Thanks for any info or opinions!

If you work in a clinic, then its *usually* M-F, days and early evenings.

CrabbyPatty

CrabbyPatty

Specializes in ICU. Has 3 years experience. 113 Posts

A lot of new grads end up on night shift because its quieter and you are provided with the opportunity to perfect your skills and learn new ones when your at work. It is possible to get a day job. Most places put you on days initially because a lot of preceptors are day shift workers. However, every place is different. My advise to you would be to keep your mind open to night shift. There are a few perks. One is that it is quieter in most cases. You can hear your self think and look up things about the patients your taking care of. Read the charts and educate yourself on the diagnosis that your patients present with. Medscape is a great resource for you to use to find the latest research. Secondly, you DO get paid a little more for working nights. Having left nights and went to days. I can feel the difference in my pay check. Not to mention the level of stress in my working environment. I sometimes wonder why I left nights in the first place. :uhoh3:

Depends on where you want to work. I started dayshift on a busy telemetry unit right out of nursing school; got the job offer 4 months before graduation.

However, because I wanted to transfer to ICU, I had to take a position on nights. I have to agree with the above, it is much easier to focus on your patients on nightshift. The only downside for me, besides the fact that I could NOT adjust to nights was the fact that the docs aren't around to ask questions (or get orders from). But, hopefully you'll have enough experienced night shift nurses that probably know more than the docs do anyway!

Flo., BSN, RN

Specializes in Developmental Disabilites,. Has 7 years experience. 571 Posts

I got days right out of school. Sometimes I wish I worked nights. Days are really fast paced and intense.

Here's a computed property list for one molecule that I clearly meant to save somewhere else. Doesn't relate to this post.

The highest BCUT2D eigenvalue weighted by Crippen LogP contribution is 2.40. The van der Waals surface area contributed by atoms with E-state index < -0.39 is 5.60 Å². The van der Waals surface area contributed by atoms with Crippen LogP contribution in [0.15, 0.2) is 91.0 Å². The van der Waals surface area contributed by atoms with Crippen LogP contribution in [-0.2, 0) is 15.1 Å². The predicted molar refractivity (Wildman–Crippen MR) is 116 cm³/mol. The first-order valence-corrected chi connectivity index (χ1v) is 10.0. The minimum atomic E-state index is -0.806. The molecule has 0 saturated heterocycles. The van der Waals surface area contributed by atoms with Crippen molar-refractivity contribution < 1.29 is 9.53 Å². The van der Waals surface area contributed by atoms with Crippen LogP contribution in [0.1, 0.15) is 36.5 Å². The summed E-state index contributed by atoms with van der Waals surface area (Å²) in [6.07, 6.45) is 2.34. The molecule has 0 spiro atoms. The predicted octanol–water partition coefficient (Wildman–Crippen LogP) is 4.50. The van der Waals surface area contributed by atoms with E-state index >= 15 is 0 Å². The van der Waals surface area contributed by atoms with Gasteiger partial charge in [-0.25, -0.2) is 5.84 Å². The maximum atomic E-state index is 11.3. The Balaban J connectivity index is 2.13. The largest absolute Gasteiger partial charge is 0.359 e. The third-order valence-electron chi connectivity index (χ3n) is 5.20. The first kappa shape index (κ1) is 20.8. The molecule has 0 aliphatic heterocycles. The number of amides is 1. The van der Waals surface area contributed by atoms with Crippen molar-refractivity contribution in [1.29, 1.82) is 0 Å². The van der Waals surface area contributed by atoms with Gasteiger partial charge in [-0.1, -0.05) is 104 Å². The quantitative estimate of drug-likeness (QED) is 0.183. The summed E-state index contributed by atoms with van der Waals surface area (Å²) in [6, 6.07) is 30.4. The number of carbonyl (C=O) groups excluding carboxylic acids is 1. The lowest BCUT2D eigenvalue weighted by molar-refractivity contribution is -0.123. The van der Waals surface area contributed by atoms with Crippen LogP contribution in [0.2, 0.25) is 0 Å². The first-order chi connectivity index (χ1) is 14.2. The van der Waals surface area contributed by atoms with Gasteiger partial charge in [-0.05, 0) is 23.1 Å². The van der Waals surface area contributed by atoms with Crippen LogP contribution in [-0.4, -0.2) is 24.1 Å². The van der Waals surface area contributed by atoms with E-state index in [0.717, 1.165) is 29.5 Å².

A_Flood87

A_Flood87

17 Posts

I was hired for nights but orientation was for days. On my first day of work since my boss knew I had been looking for a day position she said the person she originally hired for that spot didn't work out so she offered it to me right there (I'm sure the other resident/new grad RN's weren't happy when they overheard that since I was the last one hired). But it worked out. I agree though, nights would be much much less stressful. Good luck!

RNJill

RNJill

Specializes in Med-Surg, Transplant. Has 4 years experience. 135 Posts

I'm working day shift as a new grad. Yes, it's busier than nights but I'm lucky to work at a place with reasonable nurse/pt ratios and helpful coworkers so that I don't feel hopelessly overwhelmed. As someone who sleeps like a rock during the night but seriously *cannot* sleep for more than 4 hours at at a time during the day, the dayshift opportunity was a godsend!

sunnycalifRN

sunnycalifRN

Has 6 years experience. 902 Posts

It totally depends on the hospital. While I had to start on nights, I was able to transfer to days after 18 months. Some of my nursing school classmates were able to start on days. Days is pretty busy . . . pretty much nonstop the entire shift, so the day flies by. However, for a new grad, I think that nights is great because the slower pace will allow you to perfect your skills and learn prioritization and time management. However, in this job market, take what you can get